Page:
Athletics governing body the IAAF has halved transgender female athletes’ allowed testosterone levels in new regulations.
Competitors must now keep their levels of natural testosterone below five nanomoles per litre of blood in order to compete in the female category, according to the International Association of Athletics Federations.
The IAAF’s previous limit for natural testosterone levels was 10 nanomoles.
The athlete must demonstrate that her testosterone levels have been less than five nanomoles continuously for at least 12 months prior to her being declared eligible.
And she must keep below that level to maintain eligibility to compete in the female category.
Also, a transgender female athlete is no longer required to be recognised by law in her new gender. But under the new rules she must provide a signed declaration of her female gender identity.
Caster Semenya testosterone case makes headlines
The new limit is the same as the one that applies to athletes with differences of sexual development (DSD). This includes cisgender female runner Caster Semenya.
The two-time Olympic 800 metre champion made headlines for her naturally elevated testosterone levels.
Semenya challenged the IAAF’s rules ordering her to take testosterone-reducing medication in order to compete in track events 400m or longer.
Semenya was told by the Court of Arbitration for Sport (CAS) – who upheld an IAAF ruling in May – she must take testosterone suppressing medication. The CAS ruled the regulations are necessary to ensure fair competition.
However the athlete appealed, claiming the ruling violates her human rights.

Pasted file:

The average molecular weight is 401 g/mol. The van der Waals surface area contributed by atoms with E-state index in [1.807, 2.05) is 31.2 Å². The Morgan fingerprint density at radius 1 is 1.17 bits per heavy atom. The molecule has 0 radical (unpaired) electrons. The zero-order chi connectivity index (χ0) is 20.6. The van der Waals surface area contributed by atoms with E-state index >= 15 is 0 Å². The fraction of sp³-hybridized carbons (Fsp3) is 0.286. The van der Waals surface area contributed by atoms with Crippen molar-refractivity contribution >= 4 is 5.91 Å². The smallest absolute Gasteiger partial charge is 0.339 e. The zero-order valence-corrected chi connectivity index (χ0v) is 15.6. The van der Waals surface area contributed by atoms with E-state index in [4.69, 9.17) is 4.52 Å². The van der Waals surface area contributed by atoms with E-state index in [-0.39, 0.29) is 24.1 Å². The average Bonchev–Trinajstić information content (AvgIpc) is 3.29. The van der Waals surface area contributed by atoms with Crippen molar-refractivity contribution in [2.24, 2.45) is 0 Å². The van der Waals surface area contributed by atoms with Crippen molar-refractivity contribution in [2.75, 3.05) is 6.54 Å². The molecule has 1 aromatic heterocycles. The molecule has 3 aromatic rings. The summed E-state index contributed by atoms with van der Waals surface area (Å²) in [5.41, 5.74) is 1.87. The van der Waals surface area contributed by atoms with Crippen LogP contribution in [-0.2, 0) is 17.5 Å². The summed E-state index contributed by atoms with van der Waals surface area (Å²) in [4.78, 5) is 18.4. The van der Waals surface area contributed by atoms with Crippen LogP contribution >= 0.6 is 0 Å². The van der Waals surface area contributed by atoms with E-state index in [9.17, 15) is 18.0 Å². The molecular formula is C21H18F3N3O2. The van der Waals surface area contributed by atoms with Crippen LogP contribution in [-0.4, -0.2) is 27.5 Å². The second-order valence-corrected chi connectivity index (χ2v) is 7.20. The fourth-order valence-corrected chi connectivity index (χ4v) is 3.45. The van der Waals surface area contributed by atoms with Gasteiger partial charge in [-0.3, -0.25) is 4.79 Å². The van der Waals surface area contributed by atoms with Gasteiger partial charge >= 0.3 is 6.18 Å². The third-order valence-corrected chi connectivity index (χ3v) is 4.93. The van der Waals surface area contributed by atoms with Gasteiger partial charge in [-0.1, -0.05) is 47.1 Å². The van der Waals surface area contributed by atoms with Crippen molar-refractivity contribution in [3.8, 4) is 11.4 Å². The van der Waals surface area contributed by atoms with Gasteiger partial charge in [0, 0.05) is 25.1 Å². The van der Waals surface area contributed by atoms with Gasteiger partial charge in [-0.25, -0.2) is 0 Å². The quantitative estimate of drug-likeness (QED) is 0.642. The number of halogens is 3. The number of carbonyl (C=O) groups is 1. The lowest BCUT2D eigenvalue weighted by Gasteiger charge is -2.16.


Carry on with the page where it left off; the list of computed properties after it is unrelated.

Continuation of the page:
Her legal team say the IAAF is discriminating against Semenya over her natural, genetic traits. They said the CAS ruling failed to consider medical protocols and the uncertain health consequences of the medication. Semenya said while on the medication she suffered fevers and abdominal pain.
Intersex advocates criticised the ruling at the time as humiliating, unfair and discriminatory.
Study finds testosterone boosts athletic performance and endurance
Meanwhile, a new study has confirmed testosterone significantly increases endurance and lean muscle mass among young women, even over a relatively short period, The Guardian reported.
In the study, researchers randomly assigned 48 women daily treatment with either 10mg of testosterone cream or 10mg of a placebo for 10 weeks.
The researchers tested the hormone’s impact on the women’s aerobic performance. They found running time to exhaustion increased significantly by 21.17 seconds (8.5%) in the testosterone group.
The women given the hormone also saw significant changes in lean muscle mass.
“This hasn’t been demonstrated previously because most studies have been performed in men,” lead researcher Angelica Hirschberg said.
“Furthermore, the study shows the magnitude of performance enhancement by testosterone. Testosterone levels increased more than four times but were still much below the male range.
“The improvement in endurance performance by the increased testosterone levels was over 8%. This is a huge effect in sports.”
The study was published in the British Journal of Sports Medicine.
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